Every successful company watches its progress. Either quarterly or monthly, managers attend ‘results meetings’. But do these meetings actually produce results? Or are they conducted in a way that waste time and miss opportunities?
A typical meeting
Typical results meetings last hours and are made up of a series of presentations. Participants present the results from the previous period. Considerable energy – hours and even days – goes into preparing the presentations. The detailed presentations include spreadsheets, graphs and explanations. Each last half an hour or more communicating in detail what has happened in the past and giving reasons why the performance has been below or above expectations. Takeaways from the meetings can be put into three categories: communication of performance to the boss; sharing of synergistic information with peers; and conversations about actions to improve results.
What is wrong with this?
If the purpose of the meetings is to communicate information on past performance, it could be more efficiently accomplished by sharing data electronically utilizing software most probably already in place in your organization. If the purpose is to build synergies across functions, many of the details of current presentations are redundant. If the purpose is to communicate actions or urgency about performance, this could be achieved much more effectively through one-on-one meetings with the boss. We have found that most often these meetings use too much valuable time of the participants listening to details that are mainly relevant to the boss. By dwelling too much on the past, future opportunities are often neglected or ignored. The destructive silo orientation that exists in most organizations, where each function strives for excellence often ignoring the overall health of the company as a whole and at the expense of other functions, is reinforced.
A Better Way
Dramatically reduce the time spent sharing information by preparing and circulating a summary one-page performance data and send it out ahead of time. Avoid long presentations on past performance in meetings where detailed information is not relevant to all participants. Focus on solving problems for the future. Build synergy across functions by allocating a short section of the agenda to the review and discussion of information that impact other functions rather than detailed reports: such as what assistance do you require from other areas or what are you doing that is relevant to others.
To improve results, focus on performance exceptions – areas that missed their targets and those that excelled. Require participants to bring solutions in hand instead of excuses for missing targets. This approach requires them to prepare by developing a solution rather than devoting time to prepare the best way of presenting past data in a favorable light – a practice that occurs now in many organizations. Review the actual action plans already developed for those exceptions. Be sure the action plans presented are based on analysis identifying root causes, solution alternatives, action items with deadlines, and individuals responsible to meet those deadlines. When action plans are presented, attendance by those not presenting could be optional, thus saving the time of many executives.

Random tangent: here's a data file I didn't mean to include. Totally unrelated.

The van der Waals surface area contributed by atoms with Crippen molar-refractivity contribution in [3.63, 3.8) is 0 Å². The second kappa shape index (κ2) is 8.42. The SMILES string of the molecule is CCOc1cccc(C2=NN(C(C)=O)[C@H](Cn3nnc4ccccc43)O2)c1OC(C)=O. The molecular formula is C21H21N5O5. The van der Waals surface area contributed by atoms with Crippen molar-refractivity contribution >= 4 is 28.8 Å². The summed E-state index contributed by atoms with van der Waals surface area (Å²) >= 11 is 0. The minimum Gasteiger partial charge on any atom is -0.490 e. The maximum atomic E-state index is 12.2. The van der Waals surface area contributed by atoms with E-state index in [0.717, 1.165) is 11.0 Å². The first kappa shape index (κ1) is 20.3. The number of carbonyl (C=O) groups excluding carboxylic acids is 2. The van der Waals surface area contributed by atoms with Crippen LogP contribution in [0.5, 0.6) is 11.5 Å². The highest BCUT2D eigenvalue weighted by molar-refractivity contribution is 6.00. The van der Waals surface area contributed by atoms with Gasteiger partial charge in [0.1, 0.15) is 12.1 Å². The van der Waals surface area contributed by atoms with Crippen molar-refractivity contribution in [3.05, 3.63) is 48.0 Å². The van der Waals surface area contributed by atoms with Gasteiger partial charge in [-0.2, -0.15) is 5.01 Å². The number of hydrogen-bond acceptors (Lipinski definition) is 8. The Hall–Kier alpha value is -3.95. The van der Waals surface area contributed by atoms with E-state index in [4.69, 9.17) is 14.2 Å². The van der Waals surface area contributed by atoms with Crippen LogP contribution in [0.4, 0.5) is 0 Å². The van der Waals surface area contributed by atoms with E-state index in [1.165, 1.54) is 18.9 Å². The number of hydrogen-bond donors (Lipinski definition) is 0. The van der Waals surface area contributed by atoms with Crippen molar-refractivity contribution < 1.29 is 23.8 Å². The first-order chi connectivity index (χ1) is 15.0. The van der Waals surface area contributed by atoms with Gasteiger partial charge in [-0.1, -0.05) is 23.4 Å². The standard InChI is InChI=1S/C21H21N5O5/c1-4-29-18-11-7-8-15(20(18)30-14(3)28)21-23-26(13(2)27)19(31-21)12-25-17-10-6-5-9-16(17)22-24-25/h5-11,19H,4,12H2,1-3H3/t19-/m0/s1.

Re-inventing the results meetings
While the above approach will help your meetings become more productive, a drastic improvement requires a new mindset. We recommend defining unique performance indicators for every manager in your organization. For example, the CEO’s indicators are different and more strategic than his or her directors, and the indicators for every manager would be different than those of his or her direct reports. Utilizing the indicators, the meeting is redesigned.
Each natural team reviews the results of the boss’s indicators rather than those of the collaborators. By turning the meeting ‘upside down’ it becomes much more focused and creative. Participants actively contribute to both analysis and a search for solutions related to their boss’ indicators. The meeting is more focused on the future than the past. Participants learn of business processes at a higher level of the organization – processes that embrace their own functions. As they better understand how their function fits in the big picture, the silo mentality diminishes.
This new approach to results meetings changes the assumption behind the existing culture, namely that the role of the manager is to control, direct and manage and even micromanage execution. The new mindset is the opposite. The boss receives input and advice from below to shape his or her view of the course of action to follow.
When the top team reviews the results of the CEO in this new model, the whole team becomes engaged in brainstorming and action planning. In the current model, the top team reviews the results of each individual and other participants are passive listeners.
You might ask how the new model allows for the boss to become aware of the results obtained at the next level. The boss conducts one-on-one meetings with each of his or her direct reports. Not only can they discuss what happened in the previous period, but also review the action plan that the collaborator has already prepared for the meeting – one which has had the benefit of in-depth problem analysis and solution.
Re-inventing the traditional results meeting converts that meeting into two spaces with fewer participants – the team review where the results of the boss are reviewed, and downward one-on-one or vertical review, where the results of the direct reports are reviewed. These twin meetings take place at the CEO level and then cascade downwards to lower levels in the organization. Our book, Total Alignment explains in detail how to establish these twin reviews and greatly increase the effectiveness of results meetings. Visit our website at: www.totalalignment.com.